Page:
McMahon’s attempt to tell a tidy story about the history of genius leads him at times to narrow his lens too much, particularly as he approaches our own era. Having presented a rich array of figures and themes in the nineteenth century, he limits his treatment of the twentieth century mainly to an archetypal conflict between the good genius of Albert Einstein and the bad genius of Hitler and Stalin. In bringing politics to the fore, McMahon amplifies a subtheme of the book present not only in his discussion of Napoleon, but also of the Roman emperor Augustus, who managed to fuse two protective spirits, his own personal genius and the genius of Rome. Yet it is not clear that Hitler’s and Stalin’s personality cults were as focused on genius as McMahon thinks they are. Claims for extraordinary powers and charisma undoubtedly played a role in the personae of both dictators, but in truth the cults contained quite heterogeneous elements. Especially in Stalin’s case, insistence upon his genius must be weighed against what may have been the far greater populist appeal of a folksy, fatherly persona. Even in Germany, whose cultural and political background unquestionably readied the ground for a myth of the statesman as a Wagnerian superman shaping political life like a Gesamtkunstwerk, Hitler was just as often seen as exemplary rather than exceptional: his image accentuated qualities such as courage, toughness, ruthlessness and devotion, “German” qualities that were not reducible to the claim of genius.
Other twentieth-century stories are absent from McMahon’s narrative. What of the search for the nature of intelligence spearheaded by cognitive scientists and brain researchers? And what of Sigmund Freud? Arguably, Freud’s studies of figures like Michelangelo, Da Vinci and Dostoyevsky contributed something new to the age-old discourse by stressing libidinal drives, infant experience, family dynamics and sublimation in the formation of the extraordinary individual. Who but Freud habituated us to consider that the mother of invention might be the mother? Further, the twentieth century could have given McMahon an opportunity to extend his discussion of women. A history of extraordinarily gifted people would invariably turn up women in every epoch, but McMahon is right that throughout its long history, the European idea of genius and its cultural representation were almost invariably gendered male. But what of twentieth-century thinkers like Virginia Woolf, who ceased to take for granted the male monopoly on genius and began to investigate the social, political and cultural reasons for the absence of women in the pantheon of remarkable humans? This was the task, in A Room of One’s Own, of Woolf’s famous thought experiment, which traced the fate of Shakespeare’s hypothetical sister to an anonymous grave at a roadside crossing.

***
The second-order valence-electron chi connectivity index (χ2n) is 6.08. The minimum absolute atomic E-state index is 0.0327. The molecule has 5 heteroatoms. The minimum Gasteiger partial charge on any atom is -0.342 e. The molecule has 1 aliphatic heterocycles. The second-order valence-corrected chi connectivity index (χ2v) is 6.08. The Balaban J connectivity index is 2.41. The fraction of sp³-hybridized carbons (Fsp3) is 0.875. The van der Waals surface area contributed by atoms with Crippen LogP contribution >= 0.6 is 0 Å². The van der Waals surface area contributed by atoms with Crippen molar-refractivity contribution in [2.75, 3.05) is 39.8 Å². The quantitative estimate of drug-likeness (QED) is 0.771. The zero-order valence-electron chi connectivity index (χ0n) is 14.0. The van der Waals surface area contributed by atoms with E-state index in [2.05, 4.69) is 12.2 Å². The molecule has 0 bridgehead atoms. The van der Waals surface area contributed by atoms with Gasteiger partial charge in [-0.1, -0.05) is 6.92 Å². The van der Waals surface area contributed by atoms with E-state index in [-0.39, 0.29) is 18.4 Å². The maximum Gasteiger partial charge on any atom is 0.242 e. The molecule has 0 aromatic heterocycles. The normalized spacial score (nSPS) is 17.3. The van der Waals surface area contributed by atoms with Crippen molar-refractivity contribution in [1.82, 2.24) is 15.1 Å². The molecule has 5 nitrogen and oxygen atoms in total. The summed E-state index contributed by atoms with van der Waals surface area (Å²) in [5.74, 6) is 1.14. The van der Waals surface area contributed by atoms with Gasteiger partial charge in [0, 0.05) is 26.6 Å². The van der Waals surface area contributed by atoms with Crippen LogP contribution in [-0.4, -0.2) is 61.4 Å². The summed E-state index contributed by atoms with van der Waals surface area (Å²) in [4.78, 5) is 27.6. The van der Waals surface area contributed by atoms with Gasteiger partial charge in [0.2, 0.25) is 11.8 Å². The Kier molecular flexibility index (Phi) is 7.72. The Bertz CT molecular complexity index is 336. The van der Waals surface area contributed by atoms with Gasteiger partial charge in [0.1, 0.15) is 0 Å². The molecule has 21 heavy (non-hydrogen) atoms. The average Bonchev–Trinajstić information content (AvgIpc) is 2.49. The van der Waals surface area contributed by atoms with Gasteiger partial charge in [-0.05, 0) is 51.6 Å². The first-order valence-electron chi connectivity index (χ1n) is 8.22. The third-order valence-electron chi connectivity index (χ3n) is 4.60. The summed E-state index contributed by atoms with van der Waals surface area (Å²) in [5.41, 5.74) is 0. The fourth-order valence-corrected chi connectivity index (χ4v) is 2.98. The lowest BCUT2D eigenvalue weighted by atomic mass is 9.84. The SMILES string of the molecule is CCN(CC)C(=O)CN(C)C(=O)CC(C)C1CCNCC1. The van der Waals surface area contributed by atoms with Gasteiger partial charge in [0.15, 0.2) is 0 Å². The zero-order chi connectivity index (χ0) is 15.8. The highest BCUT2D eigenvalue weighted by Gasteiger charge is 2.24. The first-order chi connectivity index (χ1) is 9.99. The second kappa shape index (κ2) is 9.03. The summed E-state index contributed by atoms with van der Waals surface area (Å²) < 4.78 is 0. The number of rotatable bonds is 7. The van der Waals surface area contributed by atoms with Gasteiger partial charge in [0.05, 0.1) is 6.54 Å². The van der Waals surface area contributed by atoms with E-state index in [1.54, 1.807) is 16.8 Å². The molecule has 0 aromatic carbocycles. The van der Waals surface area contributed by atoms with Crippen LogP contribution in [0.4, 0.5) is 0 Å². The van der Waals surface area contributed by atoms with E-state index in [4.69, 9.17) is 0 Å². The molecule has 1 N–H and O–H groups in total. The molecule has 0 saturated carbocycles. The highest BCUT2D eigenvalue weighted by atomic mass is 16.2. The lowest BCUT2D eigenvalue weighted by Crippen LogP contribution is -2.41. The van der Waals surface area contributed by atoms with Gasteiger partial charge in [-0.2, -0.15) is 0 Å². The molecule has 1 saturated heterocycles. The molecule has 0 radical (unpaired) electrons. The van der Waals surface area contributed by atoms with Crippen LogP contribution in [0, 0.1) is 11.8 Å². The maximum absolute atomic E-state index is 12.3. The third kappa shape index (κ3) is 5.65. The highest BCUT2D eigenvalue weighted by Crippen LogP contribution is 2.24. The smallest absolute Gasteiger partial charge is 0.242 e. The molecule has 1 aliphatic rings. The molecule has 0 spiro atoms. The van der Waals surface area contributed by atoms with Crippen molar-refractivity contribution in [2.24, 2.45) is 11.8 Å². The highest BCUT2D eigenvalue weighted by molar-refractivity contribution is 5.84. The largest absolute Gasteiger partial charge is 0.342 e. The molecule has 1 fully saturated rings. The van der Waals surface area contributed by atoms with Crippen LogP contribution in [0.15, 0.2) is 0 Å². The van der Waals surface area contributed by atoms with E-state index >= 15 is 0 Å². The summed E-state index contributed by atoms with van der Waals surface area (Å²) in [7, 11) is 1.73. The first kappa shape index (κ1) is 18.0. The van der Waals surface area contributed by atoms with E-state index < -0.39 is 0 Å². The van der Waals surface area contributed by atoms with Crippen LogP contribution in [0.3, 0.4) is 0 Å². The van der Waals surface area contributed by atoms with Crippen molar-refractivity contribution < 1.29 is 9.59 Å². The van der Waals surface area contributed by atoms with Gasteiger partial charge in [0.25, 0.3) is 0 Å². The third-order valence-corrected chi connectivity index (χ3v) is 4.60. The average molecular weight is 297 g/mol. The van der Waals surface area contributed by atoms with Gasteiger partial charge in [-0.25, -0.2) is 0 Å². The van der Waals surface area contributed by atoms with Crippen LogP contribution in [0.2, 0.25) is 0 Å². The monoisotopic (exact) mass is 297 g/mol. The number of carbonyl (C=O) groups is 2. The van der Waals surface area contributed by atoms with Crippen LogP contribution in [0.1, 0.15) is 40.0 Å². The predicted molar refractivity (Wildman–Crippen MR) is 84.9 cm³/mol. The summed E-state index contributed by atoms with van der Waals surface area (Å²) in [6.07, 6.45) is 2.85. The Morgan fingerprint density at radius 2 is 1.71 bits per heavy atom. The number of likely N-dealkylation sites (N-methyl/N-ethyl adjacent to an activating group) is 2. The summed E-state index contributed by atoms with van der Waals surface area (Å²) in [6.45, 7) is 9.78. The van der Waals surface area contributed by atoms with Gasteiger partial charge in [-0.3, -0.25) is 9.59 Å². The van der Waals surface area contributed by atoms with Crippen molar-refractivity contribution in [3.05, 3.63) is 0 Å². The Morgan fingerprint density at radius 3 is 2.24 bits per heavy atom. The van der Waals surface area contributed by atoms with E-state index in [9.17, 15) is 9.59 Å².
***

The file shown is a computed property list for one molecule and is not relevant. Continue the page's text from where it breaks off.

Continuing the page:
Divine Fury ends with the suggestion that we may have reached a terminal point in the history of genius. In academia, humanities scholars have become extremely reluctant to utter the word, not only because they are wary of the excesses of our predecessors, but because genius explains everything and nothing. Further, our understanding of innovation and creativity has shifted profoundly in an era of big science. More broadly, McMahon sees a tendency to cheapen the language of genius by spreading it thin in a society that awards students gold stars merely for completing homework and promises exceptional attainment to anyone willing to follow twelve steps or seven habits. “The truth is,” he writes, “that we live at a time when there is genius in all of us, but very few geniuses to be found.” In the logic of McMahon’s narrative, this would seem to be the final revenge of the proclamation of equality, which seems to have devoured its dialectical other. His book ends with a surprising lament for the loss of our capacity to recognize and appreciate true greatness.
But is that really correct? After all, a nimbus still settles on our Nobel laureates and MacArthur “geniuses,” and Stephen Hawking has inherited something of the iconic status of Einstein. Even if few people could recount Hawking’s achievements, awe of his genius is amplified by the tragic circumstances that have severed his soaring mind from his leaden body. Despite modern media hype and our gross overuse of the word, there is an abiding reverence for the exceptional personal powers and charisma of the genius. The long history that McMahon charts so ably seems nowhere near an end, even if its manifestations continue to change. What would it mean for us to be able to “take the measure of true stature” once again? In a superb book that judiciously blends celebrations of genius with cautionary tales, this counsel strikes a discordant note, and at a time when the triumph of equality is belied by persistent and even resurgent inequality, telling readers to respect their betters might be superfluous.